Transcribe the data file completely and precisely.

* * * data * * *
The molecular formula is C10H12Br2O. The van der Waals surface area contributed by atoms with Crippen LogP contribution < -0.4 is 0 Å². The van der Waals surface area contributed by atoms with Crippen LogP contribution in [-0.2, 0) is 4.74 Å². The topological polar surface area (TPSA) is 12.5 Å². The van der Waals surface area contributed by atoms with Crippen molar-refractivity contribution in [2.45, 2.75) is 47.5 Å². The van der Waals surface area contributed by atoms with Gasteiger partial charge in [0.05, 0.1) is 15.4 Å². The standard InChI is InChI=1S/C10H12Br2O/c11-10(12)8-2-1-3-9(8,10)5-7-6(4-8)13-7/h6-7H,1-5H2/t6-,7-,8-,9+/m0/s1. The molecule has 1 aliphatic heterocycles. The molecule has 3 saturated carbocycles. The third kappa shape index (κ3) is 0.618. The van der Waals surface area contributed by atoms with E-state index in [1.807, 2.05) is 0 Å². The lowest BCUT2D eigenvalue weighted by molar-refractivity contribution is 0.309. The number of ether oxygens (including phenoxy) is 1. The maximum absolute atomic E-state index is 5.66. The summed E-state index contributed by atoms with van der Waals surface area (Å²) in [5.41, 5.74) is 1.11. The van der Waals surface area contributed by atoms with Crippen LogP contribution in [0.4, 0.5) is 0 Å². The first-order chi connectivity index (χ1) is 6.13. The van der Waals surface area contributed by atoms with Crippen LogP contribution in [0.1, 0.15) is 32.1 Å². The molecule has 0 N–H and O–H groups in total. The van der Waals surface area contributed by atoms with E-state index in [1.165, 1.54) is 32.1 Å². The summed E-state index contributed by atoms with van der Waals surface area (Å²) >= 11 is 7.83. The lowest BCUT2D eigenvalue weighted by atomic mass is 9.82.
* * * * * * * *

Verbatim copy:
The molecular formula is C10H12Br2O. The van der Waals surface area contributed by atoms with Crippen LogP contribution < -0.4 is 0 Å². The van der Waals surface area contributed by atoms with Crippen LogP contribution in [-0.2, 0) is 4.74 Å². The topological polar surface area (TPSA) is 12.5 Å². The van der Waals surface area contributed by atoms with Crippen molar-refractivity contribution in [2.45, 2.75) is 47.5 Å². The van der Waals surface area contributed by atoms with Gasteiger partial charge in [0.05, 0.1) is 15.4 Å². The standard InChI is InChI=1S/C10H12Br2O/c11-10(12)8-2-1-3-9(8,10)5-7-6(4-8)13-7/h6-7H,1-5H2/t6-,7-,8-,9+/m0/s1. The molecule has 1 aliphatic heterocycles. The molecule has 3 saturated carbocycles. The third kappa shape index (κ3) is 0.618. The van der Waals surface area contributed by atoms with E-state index in [1.807, 2.05) is 0 Å². The lowest BCUT2D eigenvalue weighted by molar-refractivity contribution is 0.309. The number of ether oxygens (including phenoxy) is 1. The maximum absolute atomic E-state index is 5.66. The summed E-state index contributed by atoms with van der Waals surface area (Å²) in [5.41, 5.74) is 1.11. The van der Waals surface area contributed by atoms with Crippen LogP contribution in [0.4, 0.5) is 0 Å². The first-order chi connectivity index (χ1) is 6.13. The van der Waals surface area contributed by atoms with Crippen LogP contribution in [0.1, 0.15) is 32.1 Å². The molecule has 0 N–H and O–H groups in total. The van der Waals surface area contributed by atoms with E-state index in [1.165, 1.54) is 32.1 Å². The summed E-state index contributed by atoms with van der Waals surface area (Å²) >= 11 is 7.83. The lowest BCUT2D eigenvalue weighted by atomic mass is 9.82.